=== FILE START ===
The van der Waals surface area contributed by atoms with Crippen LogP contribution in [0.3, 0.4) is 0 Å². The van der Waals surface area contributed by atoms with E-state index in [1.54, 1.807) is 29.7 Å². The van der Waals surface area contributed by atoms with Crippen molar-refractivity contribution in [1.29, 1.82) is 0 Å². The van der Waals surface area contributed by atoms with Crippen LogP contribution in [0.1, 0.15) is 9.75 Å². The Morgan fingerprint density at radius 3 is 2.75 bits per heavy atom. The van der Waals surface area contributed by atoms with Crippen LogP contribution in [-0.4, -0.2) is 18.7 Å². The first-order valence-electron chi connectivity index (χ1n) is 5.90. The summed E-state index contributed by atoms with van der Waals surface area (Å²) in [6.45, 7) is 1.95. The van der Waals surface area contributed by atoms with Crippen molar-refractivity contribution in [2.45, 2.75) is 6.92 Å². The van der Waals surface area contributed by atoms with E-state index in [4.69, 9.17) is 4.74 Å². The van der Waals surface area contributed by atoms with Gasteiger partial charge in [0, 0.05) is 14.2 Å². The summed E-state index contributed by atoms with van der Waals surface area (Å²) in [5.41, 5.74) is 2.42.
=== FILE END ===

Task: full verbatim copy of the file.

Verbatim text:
The van der Waals surface area contributed by atoms with Crippen LogP contribution in [0.3, 0.4) is 0 Å². The van der Waals surface area contributed by atoms with E-state index in [1.54, 1.807) is 29.7 Å². The van der Waals surface area contributed by atoms with Crippen molar-refractivity contribution in [1.29, 1.82) is 0 Å². The van der Waals surface area contributed by atoms with Crippen LogP contribution in [0.1, 0.15) is 9.75 Å². The Morgan fingerprint density at radius 3 is 2.75 bits per heavy atom. The van der Waals surface area contributed by atoms with Crippen LogP contribution in [-0.4, -0.2) is 18.7 Å². The first-order valence-electron chi connectivity index (χ1n) is 5.90. The summed E-state index contributed by atoms with van der Waals surface area (Å²) in [6.45, 7) is 1.95. The van der Waals surface area contributed by atoms with Crippen molar-refractivity contribution in [2.45, 2.75) is 6.92 Å². The van der Waals surface area contributed by atoms with E-state index in [4.69, 9.17) is 4.74 Å². The van der Waals surface area contributed by atoms with Gasteiger partial charge in [0, 0.05) is 14.2 Å². The summed E-state index contributed by atoms with van der Waals surface area (Å²) in [5.41, 5.74) is 2.42.